By Nickolaus Hayes



In 2018 every day, 128 people died after overdosing on opioids. 

The total economic burden from the opioid epidemic, only with prescription opioids, was $78.5 billion per year. 

The costs included healthcare, lost productivity, addiction treatment, and criminal justice involvement. 

The consequences of the COVID-19 pandemic, state-wide lockdowns, massive job loss, and government intervention contributed to more opioid users dying of an overdose. 

Some local health authorities reported that the number of new opioid users might not have increased; however, more people were using alone, making it less likely for someone to help them if they overdose. 

Numerous counties in different states reported increases in opioid-related deaths and calls to emergency services. 

The other significant consequence of the pandemic was the reduction in treatment facility populations and limited admission. 

State health restrictions and government intervention, along with social distancing, reduced treatment options for addicts.

Treatment centers across the nation have had to turn people away. As the restrictions begin to ease and states take steps to restart the economy, the reality of the increase in deaths of despair will start to hit home. 

These are deaths that are associated with mental health and economic factors and related drug and alcohol use. In a report published by Well Being Trust; Peterson, Steve, et al. 2020, more Americans could lose their lives to deaths of despair because of the COVID-19 recession. 

The opioid epidemic was already a national crisis; however, the numbers from the past few years indicated it had tapered off.

Most people who became addicted to opioids became hooked through taking a prescription.

Although, it has been a variety of opioids from pain medication, heroin, and synthetic opioids like fentanyl. 

In early March, when many of the lockdowns were taking place, counties began to see an uptick in overdose and emergency calls related to opioids. The presence of fentanyl in cocaine had a significant role in this. However, current opioid users were using alone and had nowhere to reach out to for help. 

Overall, the people who were already vulnerable were made even more vulnerable due to the pandemic. 

The border closures and travel restrictions because of the pandemic likely disrupted the illegal drug markets — however, I find it difficult to believe that drug cartels stop finding ways to smuggle drugs into the country. 

Anyways, this was part of the argument used to increase harm reduction, relax prescribing restrictions, and increase pain medication production. 

Medication-assisted treatment patients are being sent home with 28-day supplies of methadone, while others are being prescribed opioids to avoid withdrawal. Some drug users have reverted to heroin, methamphetamine, or other substitutes.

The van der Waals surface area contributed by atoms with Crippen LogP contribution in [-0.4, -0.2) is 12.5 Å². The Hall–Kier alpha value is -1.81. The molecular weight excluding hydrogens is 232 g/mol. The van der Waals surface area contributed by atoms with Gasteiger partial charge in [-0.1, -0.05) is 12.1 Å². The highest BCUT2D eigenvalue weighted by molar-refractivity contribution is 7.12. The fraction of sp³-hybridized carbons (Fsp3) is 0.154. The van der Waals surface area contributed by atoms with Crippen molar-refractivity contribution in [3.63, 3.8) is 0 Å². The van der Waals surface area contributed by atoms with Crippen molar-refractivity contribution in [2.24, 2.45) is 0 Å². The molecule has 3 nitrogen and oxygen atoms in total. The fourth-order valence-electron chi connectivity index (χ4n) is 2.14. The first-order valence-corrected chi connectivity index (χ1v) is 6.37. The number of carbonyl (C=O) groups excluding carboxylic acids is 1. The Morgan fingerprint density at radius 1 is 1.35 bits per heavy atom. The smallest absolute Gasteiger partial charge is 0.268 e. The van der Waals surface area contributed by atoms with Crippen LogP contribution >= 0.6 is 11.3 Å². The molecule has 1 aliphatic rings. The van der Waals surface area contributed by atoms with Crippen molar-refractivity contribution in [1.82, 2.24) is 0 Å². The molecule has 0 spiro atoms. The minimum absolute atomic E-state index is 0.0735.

People who were struggling with drug dependency were also at increased risk because of reduced access to legal drugs within some states. 

However, harm reduction organizations and advocates got what they wanted, which was easier access to methadone and buprenorphine.

The American Medical Association released an Issue Brief regarding reports of increases in opioid-related overdose deaths. Madison County, Alabama, saw a spike in overdose deaths; Arizona saw an increase in the rate of relapse among recovering opioid addicts.

Overdose rates increased in California, people in Colorado were struggling with addiction in quarantine, and Florida saw spikes in fake pills laced with fentanyl.

Reports and news feeds were gathered from 30 different states regarding opioids. 

As states begin to lift restrictions and people gradually get back to work, how many of these problems will linger over the coming months or years.

What avenues are state and federal health authorities going to take to help people struggling with opioid addiction? 

It has been clear that harm reduction is the recurring answer. Yet, what about those individuals that do not want methadone, buprenorphine, or more drugs. 

What new options are given to them, is more medication going to be thrust upon them or will more treatment beds be made available.

Are some of these opioid users going to be allowed to become completely drug-free or caught up in the revolving cycle of addiction and harm reduction? 

The pandemic has impacted Americans in every way imaginable, and it will take years to collect the data surrounding the aftermath. 

As of right now, treatment providers need to keep reaching out, especially as restrictions are eased, and people are returning to a routine. Lives can still be saved, and opioid addiction treated, and now is the time to pick up the pace.    

Nickolaus Hayes is a healthcare professional in the field of substance abuse and addiction recovery. 

He utilizes his experience in his writing to provide an expert viewpoint. 

His primary focus is spreading awareness by educating individuals on the topics surrounding substance abuse. He is a featured author of the healthcare website Addicted.org.